Cat eye infections are a relatively common condition seen by our Greensboro vets. In today's blog our vets share some of the causes of eye infections in cats and how they are treated.
Conditions That Can Affect Your Cat's Eyes
Like a person's eyes, your cat's eyes can become infected because of a number of different issues. Eye infections in cats are often painful and can be contagious depending on the underlying cause of the infection.
Symptoms of Eye Infections in Cats
While the causes of eye infections vary, the symptoms are typically very similar. If your cat is suffering from an eye infection symptoms may include:
- Red eyes
- Pawing at eyes
- Sneezing or nasal discharge
- Red or inflamed eyelids
- Repeated excessive blinking
- Green, yellow or clear discharge
In some more severe cases your cat may experience respiratory distress and require immediate veterinary care.
Causes of Eye Infections in Cats
There are a number of diseases that can affect your cat's eyes, however infectious agents are one of the most common.
Cats that live in close contact with other cats are at particularly high risk of contracting an eye infection since many of the causes of eye infections are highly contagious, and often difficult to control in crowded environments. Painful, irritating eye infections in cats can be caused by:
- Viral infections
- Upper respiratory infections (cat colds)
- Bacterial bacterial
- Fungal infections
Diagnosing Cat Eye Infections
If you notice that your cat is displaying symptoms of an eye infection, it is essential to seek veterinary care as quickly as possible in order to prevent the infection from spreading to the other eye, or to other cats who live in your home or your neighborhood.
At the appointment, your vet will perform a thorough examination, checking your cat's eyes for signs of trauma, as well as checking the state of your cat's overall health, looking for signs of an upper respiratory infection or other underlying medical conditions.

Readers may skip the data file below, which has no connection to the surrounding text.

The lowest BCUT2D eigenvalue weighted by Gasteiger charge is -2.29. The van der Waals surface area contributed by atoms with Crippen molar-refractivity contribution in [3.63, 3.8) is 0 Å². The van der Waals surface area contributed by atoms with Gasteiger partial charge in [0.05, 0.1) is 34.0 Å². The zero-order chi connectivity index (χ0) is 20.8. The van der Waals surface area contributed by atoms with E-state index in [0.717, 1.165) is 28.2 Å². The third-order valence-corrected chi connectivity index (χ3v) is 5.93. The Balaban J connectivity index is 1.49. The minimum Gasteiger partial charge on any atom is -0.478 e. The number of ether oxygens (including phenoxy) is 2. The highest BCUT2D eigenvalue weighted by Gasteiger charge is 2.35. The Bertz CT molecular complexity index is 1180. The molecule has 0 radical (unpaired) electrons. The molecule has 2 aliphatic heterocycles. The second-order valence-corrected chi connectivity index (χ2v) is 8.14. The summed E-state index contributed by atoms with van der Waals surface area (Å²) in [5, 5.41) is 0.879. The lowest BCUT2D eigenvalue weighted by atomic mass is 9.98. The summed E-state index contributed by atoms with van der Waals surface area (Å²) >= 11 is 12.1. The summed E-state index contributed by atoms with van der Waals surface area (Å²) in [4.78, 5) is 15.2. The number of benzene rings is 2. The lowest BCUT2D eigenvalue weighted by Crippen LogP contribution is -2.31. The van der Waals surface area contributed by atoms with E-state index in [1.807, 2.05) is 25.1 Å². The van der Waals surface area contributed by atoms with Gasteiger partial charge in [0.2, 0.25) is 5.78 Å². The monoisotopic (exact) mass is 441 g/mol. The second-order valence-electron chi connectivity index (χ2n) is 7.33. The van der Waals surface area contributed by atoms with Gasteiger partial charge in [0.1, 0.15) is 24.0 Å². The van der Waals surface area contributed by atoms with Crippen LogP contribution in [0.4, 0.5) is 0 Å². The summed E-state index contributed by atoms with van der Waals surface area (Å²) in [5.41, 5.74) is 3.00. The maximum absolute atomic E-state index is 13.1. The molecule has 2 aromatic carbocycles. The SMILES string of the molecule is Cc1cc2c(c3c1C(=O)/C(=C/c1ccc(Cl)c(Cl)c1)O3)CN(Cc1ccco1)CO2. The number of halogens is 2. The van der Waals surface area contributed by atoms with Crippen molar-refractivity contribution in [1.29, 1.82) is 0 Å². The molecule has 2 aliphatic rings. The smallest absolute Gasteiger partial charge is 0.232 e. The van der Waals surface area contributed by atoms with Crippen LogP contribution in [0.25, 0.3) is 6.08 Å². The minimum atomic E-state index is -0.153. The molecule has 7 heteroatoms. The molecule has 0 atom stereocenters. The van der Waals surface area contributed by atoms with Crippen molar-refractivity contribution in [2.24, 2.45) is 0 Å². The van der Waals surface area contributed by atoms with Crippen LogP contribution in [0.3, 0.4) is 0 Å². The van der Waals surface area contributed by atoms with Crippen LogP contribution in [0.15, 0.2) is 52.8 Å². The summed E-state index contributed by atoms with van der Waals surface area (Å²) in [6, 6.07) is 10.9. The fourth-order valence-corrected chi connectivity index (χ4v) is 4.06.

Your vet may take a swab or scrape cells from the inflamed areas of your cat's eyes to look for infectious agents, or in cases where your vet believes there may be a secondary underlying cause for your cat's eye infection, further diagnostic testing such as bloodwork may be recommended.
Treatment for Cat Eye Infections
Treatment of your cat's eye infection will depend on the cause of the infection. In many cases your vet may prescribe antibiotic drops or ointment to fight the infection and ease symptoms. Your vet may also suggest that you gently clean your cat's eyes a couple of times a day to remove discharge, and keep your cat safely indoors while they recover in order to prevent the spread of the infection.
In cases where your cat's eye infection is caused by another health condition, treatment may be more focused on the underlying health condition rather that the eye infection.
Eye Care for Pets in Greensboro
If your cat requires specialty eye care, ask your vet for a referral to see our board-certified veterinary ophthalmologist here at Carolina Veterinary Specialists in Greensboro. Our veterinary ophthalmologist will work closely with your pet’s primary care vet to provide care for ocular diseases that may be affecting your pet.